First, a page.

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post #5 of 12 (permalink) Old 03-05-2012, 08:25 AM Thread Starter
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Thank you John. From trying to do research what you said makes sense.
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post #6 of 12 (permalink) Old 03-05-2012, 08:54 PM Thread Starter
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Billg1 Thank You. Will give it a try. Truly after 39 years in the Aircraft field and being 78 don' really like to much of a challenge.
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post #7 of 12 (permalink) Old 03-06-2012, 08:53 AM
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gibbo,

If you haven't already found it, Pat Warner's Router Woodworking is a great site.

Have fun!!

Bill
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post #8 of 12 (permalink) Old 03-06-2012, 09:26 PM
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My first post on this awesome forum and I'm pretty much a routing beginner, but I recently bought a Bosch 1617 fixed base/plunge router set, and Bosch's RA1181 router table. I splurged and got the naked fixed base for permanent router table use (yeah, I know its a naked fixed base ... uh .. base, but what the heck. To meet your needs, just the fixed base router plus the router table should be less than $400 and provide a great setup.

After lots of reading many forums and reviews I decided that the RA1181 was a decent cost-effective starting point for me. It went together pretty easily, though I wish the assortment of somewhat similar - but different - nuts & bolts that came with it were a little easier to understand. I used an empty 18-egg carton to sort and label them before I put it together, and it helped a lot.

Not only do they match perfectly, but it also has the "adjust height from the top of the table" feature. Cool.

Oh, and I like that its a benchtop router table, since my space is limited and I plan to stow this on a shelf when not in use.

I have a lot to learn.
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post #9 of 12 (permalink) Old 04-24-2012, 04:40 PM
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Quote:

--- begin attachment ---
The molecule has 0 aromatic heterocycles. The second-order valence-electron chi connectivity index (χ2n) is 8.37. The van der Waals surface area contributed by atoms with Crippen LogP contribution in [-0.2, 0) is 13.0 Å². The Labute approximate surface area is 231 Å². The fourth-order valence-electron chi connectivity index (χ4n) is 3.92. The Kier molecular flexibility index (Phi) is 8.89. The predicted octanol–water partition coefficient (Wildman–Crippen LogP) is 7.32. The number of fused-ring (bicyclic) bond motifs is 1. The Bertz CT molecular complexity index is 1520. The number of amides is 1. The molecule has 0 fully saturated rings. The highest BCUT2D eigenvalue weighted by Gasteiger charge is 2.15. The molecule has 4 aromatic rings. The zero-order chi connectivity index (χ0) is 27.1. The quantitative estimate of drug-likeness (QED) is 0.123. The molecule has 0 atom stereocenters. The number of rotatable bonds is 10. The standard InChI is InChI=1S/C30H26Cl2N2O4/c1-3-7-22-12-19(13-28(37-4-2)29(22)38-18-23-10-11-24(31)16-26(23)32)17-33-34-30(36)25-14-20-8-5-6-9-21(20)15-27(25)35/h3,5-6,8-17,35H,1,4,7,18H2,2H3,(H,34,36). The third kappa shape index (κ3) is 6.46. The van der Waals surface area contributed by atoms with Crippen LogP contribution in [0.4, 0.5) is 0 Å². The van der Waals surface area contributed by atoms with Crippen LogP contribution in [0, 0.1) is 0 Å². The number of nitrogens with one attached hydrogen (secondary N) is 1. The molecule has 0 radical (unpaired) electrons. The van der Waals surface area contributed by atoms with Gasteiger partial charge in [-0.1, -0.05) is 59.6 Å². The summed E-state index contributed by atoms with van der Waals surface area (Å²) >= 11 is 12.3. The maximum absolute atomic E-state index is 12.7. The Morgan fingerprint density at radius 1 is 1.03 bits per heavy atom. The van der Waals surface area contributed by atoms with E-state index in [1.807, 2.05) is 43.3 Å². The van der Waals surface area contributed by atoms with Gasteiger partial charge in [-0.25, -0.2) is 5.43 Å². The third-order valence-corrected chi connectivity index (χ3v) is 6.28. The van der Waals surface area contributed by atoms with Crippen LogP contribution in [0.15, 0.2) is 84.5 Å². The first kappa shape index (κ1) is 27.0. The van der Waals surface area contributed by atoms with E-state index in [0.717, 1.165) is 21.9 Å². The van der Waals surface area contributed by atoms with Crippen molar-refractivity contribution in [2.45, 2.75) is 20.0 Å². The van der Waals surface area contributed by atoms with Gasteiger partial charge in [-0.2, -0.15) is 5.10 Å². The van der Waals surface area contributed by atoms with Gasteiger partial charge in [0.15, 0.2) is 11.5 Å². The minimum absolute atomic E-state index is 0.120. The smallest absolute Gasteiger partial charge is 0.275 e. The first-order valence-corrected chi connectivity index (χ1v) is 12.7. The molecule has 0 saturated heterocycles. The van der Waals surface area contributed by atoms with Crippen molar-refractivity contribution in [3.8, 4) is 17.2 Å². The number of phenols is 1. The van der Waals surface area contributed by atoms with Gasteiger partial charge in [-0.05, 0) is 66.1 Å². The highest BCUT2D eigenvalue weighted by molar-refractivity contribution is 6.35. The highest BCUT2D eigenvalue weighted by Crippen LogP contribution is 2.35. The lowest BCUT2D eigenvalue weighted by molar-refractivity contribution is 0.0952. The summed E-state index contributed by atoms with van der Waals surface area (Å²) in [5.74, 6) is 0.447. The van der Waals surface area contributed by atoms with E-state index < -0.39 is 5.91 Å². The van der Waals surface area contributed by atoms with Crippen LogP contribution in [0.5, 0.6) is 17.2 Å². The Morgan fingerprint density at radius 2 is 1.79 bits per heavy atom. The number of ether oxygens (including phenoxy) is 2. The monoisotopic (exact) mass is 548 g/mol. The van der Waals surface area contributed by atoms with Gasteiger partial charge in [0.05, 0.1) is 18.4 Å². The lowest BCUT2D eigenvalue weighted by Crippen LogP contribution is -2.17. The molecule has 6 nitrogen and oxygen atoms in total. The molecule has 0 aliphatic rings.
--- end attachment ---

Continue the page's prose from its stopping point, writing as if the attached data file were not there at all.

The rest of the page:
Originally Posted by KennK View Post
My first post on this awesome forum and I'm pretty much a routing beginner, but I recently bought a Bosch 1617 fixed base/plunge router set, and Bosch's RA1181 router table. I splurged and got the naked fixed base for permanent router table use (yeah, I know its a naked fixed base ... uh .. base, but what the heck. To meet your needs, just the fixed base router plus the router table should be less than $400 and provide a great setup.

After lots of reading many forums and reviews I decided that the RA1181 was a decent cost-effective starting point for me. It went together pretty easily, though I wish the assortment of somewhat similar - but different - nuts & bolts that came with it were a little easier to understand. I used an empty 18-egg carton to sort and label them before I put it together, and it helped a lot.

Not only do they match perfectly, but it also has the "adjust height from the top of the table" feature. Cool.

Oh, and I like that its a benchtop router table, since my space is limited and I plan to stow this on a shelf when not in use.

I have a lot to learn.
Hello - I too have just purchased the RA1181 and have had the same challenges with the nuts and bolts. I bought it to go with my 1617EVS combo router kit. I am at the stage of attaching the base unit to the table plate, but I am finding that the hole pattern does not align. I can get two screws in, but no more. Does the 1181 not work with the combo unit? I see in your post that you purchased another fixed base router for the table - is that the reason why? I would not be a happy puppy if I can't get the combo unit working with the table.

Thanks for any advice you can provide.

Cheers
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post #10 of 12 (permalink) Old 04-24-2012, 06:49 PM
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The holes are different between the fixed base and the plunge base on a 1617; mount the fixed base to your table and leave the wooden knobs off for more clearance. My pair of 1617's have been trouble free for over 11 years now. I highly encourage new users to purchase the RA1173AT dust collection accessory kit.